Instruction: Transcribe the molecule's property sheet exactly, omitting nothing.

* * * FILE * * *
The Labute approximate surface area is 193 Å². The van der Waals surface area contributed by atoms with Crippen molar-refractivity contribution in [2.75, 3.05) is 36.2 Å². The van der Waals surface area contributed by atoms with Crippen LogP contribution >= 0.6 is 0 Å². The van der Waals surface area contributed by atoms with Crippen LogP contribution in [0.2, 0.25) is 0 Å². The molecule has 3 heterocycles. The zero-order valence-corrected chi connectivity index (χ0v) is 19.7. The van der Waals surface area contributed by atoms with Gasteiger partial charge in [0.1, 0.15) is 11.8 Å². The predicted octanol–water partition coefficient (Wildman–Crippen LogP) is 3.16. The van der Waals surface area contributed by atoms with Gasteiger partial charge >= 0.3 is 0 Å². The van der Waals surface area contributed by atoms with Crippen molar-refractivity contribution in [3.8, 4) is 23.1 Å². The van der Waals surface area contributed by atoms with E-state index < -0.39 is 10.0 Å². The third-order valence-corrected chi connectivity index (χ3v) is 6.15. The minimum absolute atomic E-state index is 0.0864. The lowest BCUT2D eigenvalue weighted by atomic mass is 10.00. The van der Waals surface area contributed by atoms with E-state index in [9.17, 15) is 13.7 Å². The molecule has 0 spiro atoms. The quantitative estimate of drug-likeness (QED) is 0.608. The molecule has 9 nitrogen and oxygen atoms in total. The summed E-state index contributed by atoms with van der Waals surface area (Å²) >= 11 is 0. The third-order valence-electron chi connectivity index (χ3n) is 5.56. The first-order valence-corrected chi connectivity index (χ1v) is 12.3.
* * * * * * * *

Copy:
The Labute approximate surface area is 193 Å². The van der Waals surface area contributed by atoms with Crippen molar-refractivity contribution in [2.75, 3.05) is 36.2 Å². The van der Waals surface area contributed by atoms with Crippen LogP contribution >= 0.6 is 0 Å². The van der Waals surface area contributed by atoms with Crippen LogP contribution in [0.2, 0.25) is 0 Å². The molecule has 3 heterocycles. The zero-order valence-corrected chi connectivity index (χ0v) is 19.7. The van der Waals surface area contributed by atoms with Gasteiger partial charge in [0.1, 0.15) is 11.8 Å². The predicted octanol–water partition coefficient (Wildman–Crippen LogP) is 3.16. The van der Waals surface area contributed by atoms with Gasteiger partial charge >= 0.3 is 0 Å². The van der Waals surface area contributed by atoms with Crippen molar-refractivity contribution in [3.8, 4) is 23.1 Å². The van der Waals surface area contributed by atoms with E-state index < -0.39 is 10.0 Å². The third-order valence-corrected chi connectivity index (χ3v) is 6.15. The minimum absolute atomic E-state index is 0.0864. The lowest BCUT2D eigenvalue weighted by atomic mass is 10.00. The van der Waals surface area contributed by atoms with E-state index in [9.17, 15) is 13.7 Å². The molecule has 0 spiro atoms. The quantitative estimate of drug-likeness (QED) is 0.608. The molecule has 9 nitrogen and oxygen atoms in total. The summed E-state index contributed by atoms with van der Waals surface area (Å²) >= 11 is 0. The third-order valence-electron chi connectivity index (χ3n) is 5.56. The first-order valence-corrected chi connectivity index (χ1v) is 12.3.